She thought of animals, and what she had just read. English animals becoming extinct. The water vole 88% down on 5 years ago. Decline in habitat. Pesticides. The Water Rat dead! Would Mole be next! People were working hard in keeping, designing habitats but "... though the animal is to be found in increasing numbers, the number is often vanishingly small in any one area where there is no control". She started to cry as she remembered the list of British plants, with their beautiful common names, that now there was no known example to be found: few-flowered fumitory, tasteless water-pepper, confused fescue, nettle-leaved goosefoot, ghost orchid, yellow star of Bethlehem, red helloborine, alpine blue sow thistle, western marsh orchid, large flowered hempnettle, blue heath, shaggy mouse-ear hawkweed.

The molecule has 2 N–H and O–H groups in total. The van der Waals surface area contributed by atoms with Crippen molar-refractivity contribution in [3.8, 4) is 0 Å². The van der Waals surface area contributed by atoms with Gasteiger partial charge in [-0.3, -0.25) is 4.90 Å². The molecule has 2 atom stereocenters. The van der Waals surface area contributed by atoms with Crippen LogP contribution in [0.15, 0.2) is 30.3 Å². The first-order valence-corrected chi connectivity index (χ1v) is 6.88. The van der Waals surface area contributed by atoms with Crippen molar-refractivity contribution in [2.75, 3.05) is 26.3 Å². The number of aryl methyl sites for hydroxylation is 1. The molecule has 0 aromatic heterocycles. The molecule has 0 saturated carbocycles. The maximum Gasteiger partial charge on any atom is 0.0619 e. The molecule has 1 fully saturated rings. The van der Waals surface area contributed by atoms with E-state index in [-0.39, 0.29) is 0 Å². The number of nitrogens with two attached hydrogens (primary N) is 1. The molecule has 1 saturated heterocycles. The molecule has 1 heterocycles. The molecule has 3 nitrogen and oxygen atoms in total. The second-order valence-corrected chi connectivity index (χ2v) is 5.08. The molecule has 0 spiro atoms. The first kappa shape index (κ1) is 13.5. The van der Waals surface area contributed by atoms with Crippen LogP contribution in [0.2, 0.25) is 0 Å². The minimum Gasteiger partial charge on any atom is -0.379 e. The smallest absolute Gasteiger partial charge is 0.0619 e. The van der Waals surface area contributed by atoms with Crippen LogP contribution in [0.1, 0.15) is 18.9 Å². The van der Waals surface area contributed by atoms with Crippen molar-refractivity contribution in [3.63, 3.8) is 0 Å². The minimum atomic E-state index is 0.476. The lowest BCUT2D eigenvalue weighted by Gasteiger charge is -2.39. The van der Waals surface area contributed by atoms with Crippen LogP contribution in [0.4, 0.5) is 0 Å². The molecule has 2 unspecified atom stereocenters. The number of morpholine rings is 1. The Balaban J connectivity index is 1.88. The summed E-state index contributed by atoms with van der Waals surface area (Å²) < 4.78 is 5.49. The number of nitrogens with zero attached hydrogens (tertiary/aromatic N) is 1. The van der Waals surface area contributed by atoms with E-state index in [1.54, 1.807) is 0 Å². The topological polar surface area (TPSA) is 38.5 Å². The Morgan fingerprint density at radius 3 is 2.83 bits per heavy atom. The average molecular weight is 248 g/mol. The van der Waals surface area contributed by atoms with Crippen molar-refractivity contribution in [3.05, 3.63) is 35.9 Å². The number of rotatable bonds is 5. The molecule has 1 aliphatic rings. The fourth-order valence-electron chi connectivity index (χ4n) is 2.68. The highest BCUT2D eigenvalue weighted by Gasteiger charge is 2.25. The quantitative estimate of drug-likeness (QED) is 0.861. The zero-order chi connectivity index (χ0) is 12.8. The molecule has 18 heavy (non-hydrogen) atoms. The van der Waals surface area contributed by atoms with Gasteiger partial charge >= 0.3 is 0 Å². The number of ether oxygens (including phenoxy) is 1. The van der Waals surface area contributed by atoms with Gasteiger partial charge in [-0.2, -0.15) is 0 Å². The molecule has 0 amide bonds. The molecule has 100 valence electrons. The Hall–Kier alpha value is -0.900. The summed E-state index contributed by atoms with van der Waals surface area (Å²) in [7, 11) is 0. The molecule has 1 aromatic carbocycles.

There was a knocking on her door. She rose and, brushing breadcrumbs from her hands and tears from her eyes, briskly went down the stairs. She paused before the door, and spoke quietly, but clearly.

"Who's there?"

"Gemma? It's OK. It's Polly". The order to which Gemma belonged allowed her only one contact with the outside world at any one time and Polly, now a widow, had, in happier times consented to take on this role.


She drew back the bolts and opened the door. Polly stood there, holding a FedEx parcel, her face, once so full of life, bearing its now permanant rictus grin.

"This came for you"

"Thank you Polly. Come in - I have fresh coffee and have just baked rolls"